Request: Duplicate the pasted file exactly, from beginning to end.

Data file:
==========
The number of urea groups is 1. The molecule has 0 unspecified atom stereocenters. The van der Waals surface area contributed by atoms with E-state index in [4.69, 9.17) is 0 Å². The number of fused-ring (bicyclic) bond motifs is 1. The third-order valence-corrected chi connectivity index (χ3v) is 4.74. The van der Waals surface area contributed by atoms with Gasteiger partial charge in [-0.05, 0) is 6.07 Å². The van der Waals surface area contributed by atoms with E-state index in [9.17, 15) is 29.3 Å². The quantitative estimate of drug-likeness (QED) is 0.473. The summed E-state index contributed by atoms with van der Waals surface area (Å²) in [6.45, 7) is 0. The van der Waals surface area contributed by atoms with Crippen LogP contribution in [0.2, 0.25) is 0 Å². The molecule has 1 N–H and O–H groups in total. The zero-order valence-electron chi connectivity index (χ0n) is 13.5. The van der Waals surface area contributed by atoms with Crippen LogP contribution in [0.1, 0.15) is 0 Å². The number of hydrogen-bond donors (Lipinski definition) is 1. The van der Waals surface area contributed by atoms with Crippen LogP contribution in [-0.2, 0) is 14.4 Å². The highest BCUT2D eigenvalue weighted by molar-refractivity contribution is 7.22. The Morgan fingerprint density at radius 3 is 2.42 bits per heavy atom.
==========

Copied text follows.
The number of urea groups is 1. The molecule has 0 unspecified atom stereocenters. The van der Waals surface area contributed by atoms with E-state index in [4.69, 9.17) is 0 Å². The number of fused-ring (bicyclic) bond motifs is 1. The third-order valence-corrected chi connectivity index (χ3v) is 4.74. The van der Waals surface area contributed by atoms with Gasteiger partial charge in [-0.05, 0) is 6.07 Å². The van der Waals surface area contributed by atoms with E-state index in [9.17, 15) is 29.3 Å². The quantitative estimate of drug-likeness (QED) is 0.473. The summed E-state index contributed by atoms with van der Waals surface area (Å²) in [6.45, 7) is 0. The van der Waals surface area contributed by atoms with Crippen LogP contribution in [0.2, 0.25) is 0 Å². The molecule has 1 N–H and O–H groups in total. The zero-order valence-electron chi connectivity index (χ0n) is 13.5. The van der Waals surface area contributed by atoms with Crippen LogP contribution in [0.1, 0.15) is 0 Å². The number of hydrogen-bond donors (Lipinski definition) is 1. The van der Waals surface area contributed by atoms with Crippen LogP contribution in [-0.2, 0) is 14.4 Å². The highest BCUT2D eigenvalue weighted by molar-refractivity contribution is 7.22. The Morgan fingerprint density at radius 3 is 2.42 bits per heavy atom.